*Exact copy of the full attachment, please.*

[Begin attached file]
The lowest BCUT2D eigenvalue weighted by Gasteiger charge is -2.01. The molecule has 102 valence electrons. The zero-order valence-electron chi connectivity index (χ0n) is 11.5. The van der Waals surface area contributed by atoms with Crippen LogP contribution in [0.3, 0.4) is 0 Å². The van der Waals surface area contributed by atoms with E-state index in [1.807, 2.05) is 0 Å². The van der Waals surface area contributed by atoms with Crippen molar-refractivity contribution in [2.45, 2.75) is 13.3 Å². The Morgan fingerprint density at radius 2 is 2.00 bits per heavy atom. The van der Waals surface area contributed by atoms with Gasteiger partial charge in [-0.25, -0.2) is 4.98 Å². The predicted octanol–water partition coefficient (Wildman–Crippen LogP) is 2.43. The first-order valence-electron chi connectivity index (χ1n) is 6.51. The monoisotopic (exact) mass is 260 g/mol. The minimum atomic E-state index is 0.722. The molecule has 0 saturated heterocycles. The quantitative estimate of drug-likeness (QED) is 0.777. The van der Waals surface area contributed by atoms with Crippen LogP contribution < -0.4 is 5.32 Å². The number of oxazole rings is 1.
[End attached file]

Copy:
The lowest BCUT2D eigenvalue weighted by Gasteiger charge is -2.01. The molecule has 102 valence electrons. The zero-order valence-electron chi connectivity index (χ0n) is 11.5. The van der Waals surface area contributed by atoms with Crippen LogP contribution in [0.3, 0.4) is 0 Å². The van der Waals surface area contributed by atoms with E-state index in [1.807, 2.05) is 0 Å². The van der Waals surface area contributed by atoms with Crippen molar-refractivity contribution in [2.45, 2.75) is 13.3 Å². The Morgan fingerprint density at radius 2 is 2.00 bits per heavy atom. The van der Waals surface area contributed by atoms with Gasteiger partial charge in [-0.25, -0.2) is 4.98 Å². The predicted octanol–water partition coefficient (Wildman–Crippen LogP) is 2.43. The first-order valence-electron chi connectivity index (χ1n) is 6.51. The monoisotopic (exact) mass is 260 g/mol. The minimum atomic E-state index is 0.722. The molecule has 0 saturated heterocycles. The quantitative estimate of drug-likeness (QED) is 0.777. The van der Waals surface area contributed by atoms with Crippen LogP contribution < -0.4 is 5.32 Å². The number of oxazole rings is 1.